“Affecting up to 25% of children and 7% to 11% of adults, AD is a chronic, pruritic, inflammatory dermatosis with significant impacts on QOL, overall health, and health system utilization,” explains Dawn Marie R. Davis, MD. “Research shows that AD in adults is associated with select allergic, atopic, immune-mediated, mental health, and bone health comorbidities, as well as skin infections. Clinicians need to be aware of these comorbidities associated with AD, in addition to some evidence supporting an association between AD in adults and substance use, attention deficit hyperactivity disorder , and elements of metabolic syndrome.”

To examine research on the comorbidities associated with AD in adults, the American Academy of Dermatology (AAD) has released new AD guidelines, which are published in the Journal of the American Academy of Dermatology. This is the first in a four-part series that will also include sections on topicals, phototherapy/systemics, and pediatrics, according to Dr. Davis, co-chair of AAD Guideline Workshop. The work group conducted a systematic review of research regarding the association between AD and selected comorbidities and applied a Grading of Recommendations, Assessment, Development, and Evaluation (GRADE) for prognosis approach for analyzing the certainty of the evidence, providing 32 statements of association based on the available evidence.

AD Linked With Many Other Disorders

“We created a guideline specifically dedicated to comorbidities because we recognize that AD is commonly linked to other disorders, including atopic conditions (asthma, allergic rhinoconjunctivitis, and food allergies), other skin disorders (alopecia areata, urticaria), and specific conditions (bone metabolism, metabolic conditions, and cardiovascular disease),” Dr. Davis points out. “We also wanted to emphasize the impact and association of mental health with AD (Table).”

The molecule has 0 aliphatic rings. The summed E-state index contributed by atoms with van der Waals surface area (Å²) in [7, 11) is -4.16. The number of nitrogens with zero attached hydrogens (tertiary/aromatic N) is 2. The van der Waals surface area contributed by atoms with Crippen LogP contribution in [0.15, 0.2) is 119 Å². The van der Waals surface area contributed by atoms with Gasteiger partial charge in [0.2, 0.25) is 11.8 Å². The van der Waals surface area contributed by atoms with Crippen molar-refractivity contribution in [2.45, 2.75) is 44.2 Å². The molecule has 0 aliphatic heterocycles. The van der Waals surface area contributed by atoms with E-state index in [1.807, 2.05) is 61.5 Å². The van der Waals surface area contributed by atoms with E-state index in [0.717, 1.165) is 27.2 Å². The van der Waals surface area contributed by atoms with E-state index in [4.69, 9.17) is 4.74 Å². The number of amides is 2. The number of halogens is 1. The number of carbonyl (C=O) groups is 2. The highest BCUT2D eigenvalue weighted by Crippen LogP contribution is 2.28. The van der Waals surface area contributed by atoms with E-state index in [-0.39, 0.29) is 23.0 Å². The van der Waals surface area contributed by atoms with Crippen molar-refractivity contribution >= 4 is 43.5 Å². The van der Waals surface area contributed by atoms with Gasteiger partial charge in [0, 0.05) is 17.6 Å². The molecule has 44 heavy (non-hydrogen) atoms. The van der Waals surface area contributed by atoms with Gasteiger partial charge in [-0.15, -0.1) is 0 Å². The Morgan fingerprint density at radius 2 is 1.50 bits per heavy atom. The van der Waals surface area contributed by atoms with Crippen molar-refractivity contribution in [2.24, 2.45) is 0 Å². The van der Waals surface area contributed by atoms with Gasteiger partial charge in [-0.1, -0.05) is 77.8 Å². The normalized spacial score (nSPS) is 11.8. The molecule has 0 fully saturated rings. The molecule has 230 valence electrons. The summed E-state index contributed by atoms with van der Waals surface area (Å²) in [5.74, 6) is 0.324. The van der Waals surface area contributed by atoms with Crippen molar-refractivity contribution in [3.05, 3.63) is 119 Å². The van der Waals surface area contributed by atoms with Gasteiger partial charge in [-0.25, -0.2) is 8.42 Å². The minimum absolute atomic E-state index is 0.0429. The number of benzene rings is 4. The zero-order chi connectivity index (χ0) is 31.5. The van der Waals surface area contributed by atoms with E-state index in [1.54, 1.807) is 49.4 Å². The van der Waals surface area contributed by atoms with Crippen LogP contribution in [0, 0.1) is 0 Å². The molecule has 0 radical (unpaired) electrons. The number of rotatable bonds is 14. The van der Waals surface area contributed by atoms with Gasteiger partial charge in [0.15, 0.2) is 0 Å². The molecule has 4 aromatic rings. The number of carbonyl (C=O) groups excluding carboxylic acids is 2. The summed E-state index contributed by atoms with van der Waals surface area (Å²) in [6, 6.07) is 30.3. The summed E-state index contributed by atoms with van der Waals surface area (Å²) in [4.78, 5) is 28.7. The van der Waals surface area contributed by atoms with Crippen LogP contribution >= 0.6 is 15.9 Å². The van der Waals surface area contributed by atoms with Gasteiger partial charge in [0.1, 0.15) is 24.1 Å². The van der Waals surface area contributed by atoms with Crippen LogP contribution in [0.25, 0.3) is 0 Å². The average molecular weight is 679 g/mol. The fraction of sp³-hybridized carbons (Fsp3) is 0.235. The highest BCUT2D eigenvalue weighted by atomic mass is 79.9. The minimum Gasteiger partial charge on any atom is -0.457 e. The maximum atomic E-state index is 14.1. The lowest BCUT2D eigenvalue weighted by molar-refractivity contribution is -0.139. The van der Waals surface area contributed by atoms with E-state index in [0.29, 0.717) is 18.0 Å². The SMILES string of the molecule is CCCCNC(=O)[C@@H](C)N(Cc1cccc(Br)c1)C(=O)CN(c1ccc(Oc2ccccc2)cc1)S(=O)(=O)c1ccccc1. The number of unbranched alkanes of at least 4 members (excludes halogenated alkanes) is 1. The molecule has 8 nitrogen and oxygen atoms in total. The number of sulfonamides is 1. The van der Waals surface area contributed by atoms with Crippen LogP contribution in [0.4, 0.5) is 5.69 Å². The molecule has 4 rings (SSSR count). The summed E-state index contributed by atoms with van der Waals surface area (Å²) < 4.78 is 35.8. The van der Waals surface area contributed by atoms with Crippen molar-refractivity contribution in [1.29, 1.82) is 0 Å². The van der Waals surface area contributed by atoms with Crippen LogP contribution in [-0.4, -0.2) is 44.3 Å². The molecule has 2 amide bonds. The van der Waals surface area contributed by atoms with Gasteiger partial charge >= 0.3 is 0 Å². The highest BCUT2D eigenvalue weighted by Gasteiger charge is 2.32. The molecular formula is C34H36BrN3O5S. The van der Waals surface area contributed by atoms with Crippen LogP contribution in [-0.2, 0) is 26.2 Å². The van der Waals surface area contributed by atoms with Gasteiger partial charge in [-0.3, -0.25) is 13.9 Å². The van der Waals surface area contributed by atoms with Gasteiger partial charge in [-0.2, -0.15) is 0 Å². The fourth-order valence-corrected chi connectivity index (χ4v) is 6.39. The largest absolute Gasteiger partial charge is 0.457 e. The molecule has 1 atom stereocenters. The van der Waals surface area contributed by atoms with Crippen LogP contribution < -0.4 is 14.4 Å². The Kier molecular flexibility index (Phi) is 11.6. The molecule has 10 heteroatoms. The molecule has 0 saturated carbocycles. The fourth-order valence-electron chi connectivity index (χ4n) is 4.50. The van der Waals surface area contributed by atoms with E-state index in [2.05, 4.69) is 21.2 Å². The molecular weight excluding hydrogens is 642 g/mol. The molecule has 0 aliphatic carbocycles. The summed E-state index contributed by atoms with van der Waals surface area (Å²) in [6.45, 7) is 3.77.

The guidelines team, Dr. Davis says, seeks to convey that AD is a common inflammatory skin disorder that requires whole person care to be appropriately addressed. “We used a ‘bench to bedside,’ approach, relying on the latest research in AD to demonstrate these associations and their significance,” she says. “AD is a skin disease with significant impact on QOL, for both patients and their families. Skin disease can be uncomfortable, and management requires seeking medical care, which is time intensive and costly.”

Patients need education about the impact of AD to feel empowered and validated, Dr. Davis points out. “Conversations between the provider and patient are necessary for the patient to feel comfortable with the care plan and to understand what is involved,” she says. “It is important for clinicians to convey to patients that AD is a waxing and waning disease, with varying levels of severity, and is something to manage, rather than cure. Dermatologists are eager to serve as a resource for our colleagues to help with advanced treatment and management when necessary.”

More Studies Focused on Pediatric Patients Needed

Dr. Davis and colleagues are hopeful that the new evidence highlighting the associations between AD and other organ systems will empower patients to seek optimal well-being and encourage healthcare providers to screen for such conditions. “We suggest that clinicians screen patients for the comorbidities identified when appropriate based upon the patient’s unique medical history and circumstance,” she says.

The study team acknowledges some gaps in research to assist patients with AD. “We need more studies focused on pediatric patients,” she says. “It would be helpful to have topical formulations of several immunomodulating drugs that are currently only available in systemic formulations. In addition, more research is needed on the treatment of concomitant conditions and how they impact AD. Finally, we need more information on possible preventative measures.”